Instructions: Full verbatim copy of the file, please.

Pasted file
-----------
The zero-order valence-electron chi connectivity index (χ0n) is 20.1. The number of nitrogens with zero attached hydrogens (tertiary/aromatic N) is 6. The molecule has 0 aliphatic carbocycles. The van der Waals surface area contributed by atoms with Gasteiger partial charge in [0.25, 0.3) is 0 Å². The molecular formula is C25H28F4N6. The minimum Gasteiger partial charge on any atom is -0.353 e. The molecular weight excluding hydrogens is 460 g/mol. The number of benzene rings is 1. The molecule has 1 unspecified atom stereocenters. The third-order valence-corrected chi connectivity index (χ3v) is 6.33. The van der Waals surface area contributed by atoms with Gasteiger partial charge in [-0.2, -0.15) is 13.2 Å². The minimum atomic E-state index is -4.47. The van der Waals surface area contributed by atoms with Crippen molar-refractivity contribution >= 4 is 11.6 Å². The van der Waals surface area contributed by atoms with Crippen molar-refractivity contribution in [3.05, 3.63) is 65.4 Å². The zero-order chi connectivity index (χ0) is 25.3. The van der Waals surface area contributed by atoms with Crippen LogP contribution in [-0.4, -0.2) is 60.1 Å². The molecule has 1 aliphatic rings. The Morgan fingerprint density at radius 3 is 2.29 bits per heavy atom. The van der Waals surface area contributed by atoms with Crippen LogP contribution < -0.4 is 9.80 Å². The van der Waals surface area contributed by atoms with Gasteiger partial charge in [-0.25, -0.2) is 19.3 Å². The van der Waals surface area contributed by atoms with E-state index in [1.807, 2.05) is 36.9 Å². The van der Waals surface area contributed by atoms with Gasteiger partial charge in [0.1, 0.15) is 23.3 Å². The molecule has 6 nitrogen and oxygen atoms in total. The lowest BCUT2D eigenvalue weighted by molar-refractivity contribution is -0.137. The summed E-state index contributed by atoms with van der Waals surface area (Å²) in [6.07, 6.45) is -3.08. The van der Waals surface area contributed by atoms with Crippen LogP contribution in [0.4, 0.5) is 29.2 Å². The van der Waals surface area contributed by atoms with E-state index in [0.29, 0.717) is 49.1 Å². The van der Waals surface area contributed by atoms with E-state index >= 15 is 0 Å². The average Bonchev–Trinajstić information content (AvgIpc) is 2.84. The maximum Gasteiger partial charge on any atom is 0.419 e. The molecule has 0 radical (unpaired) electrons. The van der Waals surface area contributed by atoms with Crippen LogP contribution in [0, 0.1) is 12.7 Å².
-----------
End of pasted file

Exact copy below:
The zero-order valence-electron chi connectivity index (χ0n) is 20.1. The number of nitrogens with zero attached hydrogens (tertiary/aromatic N) is 6. The molecule has 0 aliphatic carbocycles. The van der Waals surface area contributed by atoms with Gasteiger partial charge in [0.25, 0.3) is 0 Å². The molecular formula is C25H28F4N6. The minimum Gasteiger partial charge on any atom is -0.353 e. The molecular weight excluding hydrogens is 460 g/mol. The number of benzene rings is 1. The molecule has 1 unspecified atom stereocenters. The third-order valence-corrected chi connectivity index (χ3v) is 6.33. The van der Waals surface area contributed by atoms with Gasteiger partial charge in [-0.2, -0.15) is 13.2 Å². The minimum atomic E-state index is -4.47. The van der Waals surface area contributed by atoms with Crippen molar-refractivity contribution >= 4 is 11.6 Å². The van der Waals surface area contributed by atoms with Crippen molar-refractivity contribution in [3.05, 3.63) is 65.4 Å². The zero-order chi connectivity index (χ0) is 25.3. The van der Waals surface area contributed by atoms with Crippen LogP contribution in [-0.4, -0.2) is 60.1 Å². The molecule has 1 aliphatic rings. The Morgan fingerprint density at radius 3 is 2.29 bits per heavy atom. The van der Waals surface area contributed by atoms with Crippen LogP contribution < -0.4 is 9.80 Å². The van der Waals surface area contributed by atoms with Gasteiger partial charge in [-0.25, -0.2) is 19.3 Å². The van der Waals surface area contributed by atoms with E-state index in [1.807, 2.05) is 36.9 Å². The van der Waals surface area contributed by atoms with Gasteiger partial charge in [0.1, 0.15) is 23.3 Å². The molecule has 6 nitrogen and oxygen atoms in total. The lowest BCUT2D eigenvalue weighted by molar-refractivity contribution is -0.137. The summed E-state index contributed by atoms with van der Waals surface area (Å²) in [6.07, 6.45) is -3.08. The van der Waals surface area contributed by atoms with Crippen LogP contribution in [0.4, 0.5) is 29.2 Å². The van der Waals surface area contributed by atoms with E-state index in [0.29, 0.717) is 49.1 Å². The van der Waals surface area contributed by atoms with E-state index >= 15 is 0 Å². The average Bonchev–Trinajstić information content (AvgIpc) is 2.84. The maximum Gasteiger partial charge on any atom is 0.419 e. The molecule has 0 radical (unpaired) electrons. The van der Waals surface area contributed by atoms with Crippen LogP contribution in [0, 0.1) is 12.7 Å².